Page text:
Will Genia the prince of halfbacks, but Gregan is still king
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Reds' Will Genia feeds the scrum during their Super Rugby match against the Brumbies. (AAP Image/Alan Porritt)
David Kirk, Nick Farr-Jones, Joost van der Westhuizen, George Gregan, Matt Dawson, Fourie du Preez, Piri Weepu. If you are a rugby aficionado, you will understand what all these names have in common.
If you haven’t quite worked it out yet, they are the names of all the starting halfbacks for winning Rugby World Cup sides.
Of those names, perhaps Piri Weepu’s is the only one that can’t be counted as a great for his respective nation.
Certainly in the instance of Farr-Jones, van der Westhuizen and Gregan you are talking about three of the all time greats of the world game.
The number nine now is arguably the most important position on the field.
It is the player that provides the link between the backs and forwards and the player that controls the tempo of the game.
A good halfback has the ability to put the ball out in front of the attacking player allowing the runner to take the ball at speed or hit a half gap.
A good halfback will threaten the line and will make defensive sides pay if they drift too quickly from the breakdown.
And now with the new five second rule introduced to rucks, giving the number nine less time to think, having a good halfback is more valuable then ever.
I saw two quite contrasting performances this weekend in Super Rugby.
The first, on Friday night, a masterclass from Will Genia where he probed, passed, kicked and marshalled his troops, all with incredible accuracy.
Ultimately Genia was the difference between the two sides and showed just how important he will be to the Wallabies chances in the forthcoming Lions series.
Contrast this with Piri Weepu’s performance on Saturday night. I was at the stadium at Mount Maunganui for the Blues versus Chiefs game where I watched Weepu closely throughout.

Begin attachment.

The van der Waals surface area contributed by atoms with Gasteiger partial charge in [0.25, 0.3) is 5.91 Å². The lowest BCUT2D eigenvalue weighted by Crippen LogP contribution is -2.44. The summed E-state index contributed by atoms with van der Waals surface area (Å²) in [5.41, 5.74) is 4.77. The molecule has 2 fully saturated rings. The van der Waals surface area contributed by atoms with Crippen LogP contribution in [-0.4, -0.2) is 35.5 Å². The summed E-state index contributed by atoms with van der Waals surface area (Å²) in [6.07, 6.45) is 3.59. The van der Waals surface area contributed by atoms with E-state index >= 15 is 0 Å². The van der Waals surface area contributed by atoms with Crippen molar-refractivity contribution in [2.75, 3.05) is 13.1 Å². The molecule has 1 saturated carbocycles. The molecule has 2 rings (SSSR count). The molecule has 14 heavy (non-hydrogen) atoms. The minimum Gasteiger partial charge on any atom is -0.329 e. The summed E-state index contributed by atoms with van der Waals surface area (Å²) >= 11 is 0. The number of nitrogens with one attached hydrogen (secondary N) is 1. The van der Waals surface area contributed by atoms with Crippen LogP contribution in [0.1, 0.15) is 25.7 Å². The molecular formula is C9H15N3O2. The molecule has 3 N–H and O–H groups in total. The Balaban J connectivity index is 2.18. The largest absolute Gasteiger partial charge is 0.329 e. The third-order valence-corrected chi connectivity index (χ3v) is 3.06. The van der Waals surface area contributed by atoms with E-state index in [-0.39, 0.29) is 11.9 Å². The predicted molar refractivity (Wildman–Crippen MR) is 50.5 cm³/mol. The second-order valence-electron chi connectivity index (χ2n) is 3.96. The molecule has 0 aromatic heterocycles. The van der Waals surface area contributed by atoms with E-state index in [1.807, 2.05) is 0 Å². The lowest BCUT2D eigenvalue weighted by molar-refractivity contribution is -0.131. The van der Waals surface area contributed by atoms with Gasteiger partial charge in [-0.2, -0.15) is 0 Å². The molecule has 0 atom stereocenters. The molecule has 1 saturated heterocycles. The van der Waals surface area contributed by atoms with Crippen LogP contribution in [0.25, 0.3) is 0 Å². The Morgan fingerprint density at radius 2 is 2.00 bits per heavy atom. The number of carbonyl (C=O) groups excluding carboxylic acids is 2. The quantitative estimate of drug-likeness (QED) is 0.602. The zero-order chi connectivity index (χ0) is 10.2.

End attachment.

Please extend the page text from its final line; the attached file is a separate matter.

I was taken aback by just how poor his pass was, laboured and loopy at best, and by how little he was barking out instructions to his forwards.
I would have thought given the Blues lack of experience, Weepu would have been a key general on the field but I was sadly disappointed.
I have always been a strong advocate of Weepu over the years, but having seen his play first hand over the past two weekends, I don’t think I can defend his selection in the Black jersey any longer.
Of course a good rugby side needs more than just a good number nine, but one that has one will always have an advantage over one that doesn’t given the influence the position exerts over a game.
And the greatest halfback I have ever seen play the game? Well for me, it is simple, no one is close to the great George Gregan.
I am a Kiwi who along with many other Kiwi rugby fans, bayed for Gregan’s blood during Bledisloe fixtures over the years, cursed his name when he made that tackle on Wilson in 1994 and who suffered greatly upon the great mans taunting of “four more years boys” in the 2003 Rugby World Cup semifinal.
Gregan to New Zealand rugby was what Fitzpatrick and McCaw were and are to Australian and South African Rugby.
These players are almost despised outside of their country but ultimately this comes out of complete respect for their ability as well as jealousy that they’re not playing in their teams. It is perhaps the ultimate compliment.
Roarers, who would be your greatest number nine?
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